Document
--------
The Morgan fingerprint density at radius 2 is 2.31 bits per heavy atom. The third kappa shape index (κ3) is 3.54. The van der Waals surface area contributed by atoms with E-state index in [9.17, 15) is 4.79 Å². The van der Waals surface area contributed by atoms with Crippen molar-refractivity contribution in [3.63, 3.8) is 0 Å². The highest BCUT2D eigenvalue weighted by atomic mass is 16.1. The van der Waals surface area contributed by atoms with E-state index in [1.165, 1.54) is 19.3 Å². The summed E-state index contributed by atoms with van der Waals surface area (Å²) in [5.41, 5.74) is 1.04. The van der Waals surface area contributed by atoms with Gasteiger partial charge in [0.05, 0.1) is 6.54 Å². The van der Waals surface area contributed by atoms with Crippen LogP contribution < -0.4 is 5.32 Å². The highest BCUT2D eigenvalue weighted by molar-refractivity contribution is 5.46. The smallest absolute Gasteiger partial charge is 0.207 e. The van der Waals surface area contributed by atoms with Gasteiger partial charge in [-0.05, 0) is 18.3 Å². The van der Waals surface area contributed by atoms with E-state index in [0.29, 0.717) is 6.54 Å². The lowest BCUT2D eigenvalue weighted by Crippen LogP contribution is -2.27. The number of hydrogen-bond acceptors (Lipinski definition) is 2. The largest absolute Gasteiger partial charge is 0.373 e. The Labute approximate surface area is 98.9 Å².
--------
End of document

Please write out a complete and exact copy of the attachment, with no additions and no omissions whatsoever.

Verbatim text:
The Morgan fingerprint density at radius 2 is 2.31 bits per heavy atom. The third kappa shape index (κ3) is 3.54. The van der Waals surface area contributed by atoms with E-state index in [9.17, 15) is 4.79 Å². The van der Waals surface area contributed by atoms with Crippen molar-refractivity contribution in [3.63, 3.8) is 0 Å². The highest BCUT2D eigenvalue weighted by atomic mass is 16.1. The van der Waals surface area contributed by atoms with E-state index in [1.165, 1.54) is 19.3 Å². The summed E-state index contributed by atoms with van der Waals surface area (Å²) in [5.41, 5.74) is 1.04. The van der Waals surface area contributed by atoms with Gasteiger partial charge in [0.05, 0.1) is 6.54 Å². The van der Waals surface area contributed by atoms with Crippen LogP contribution < -0.4 is 5.32 Å². The highest BCUT2D eigenvalue weighted by molar-refractivity contribution is 5.46. The smallest absolute Gasteiger partial charge is 0.207 e. The van der Waals surface area contributed by atoms with Gasteiger partial charge in [-0.05, 0) is 18.3 Å². The van der Waals surface area contributed by atoms with E-state index in [0.29, 0.717) is 6.54 Å². The lowest BCUT2D eigenvalue weighted by Crippen LogP contribution is -2.27. The number of hydrogen-bond acceptors (Lipinski definition) is 2. The largest absolute Gasteiger partial charge is 0.373 e. The Labute approximate surface area is 98.9 Å².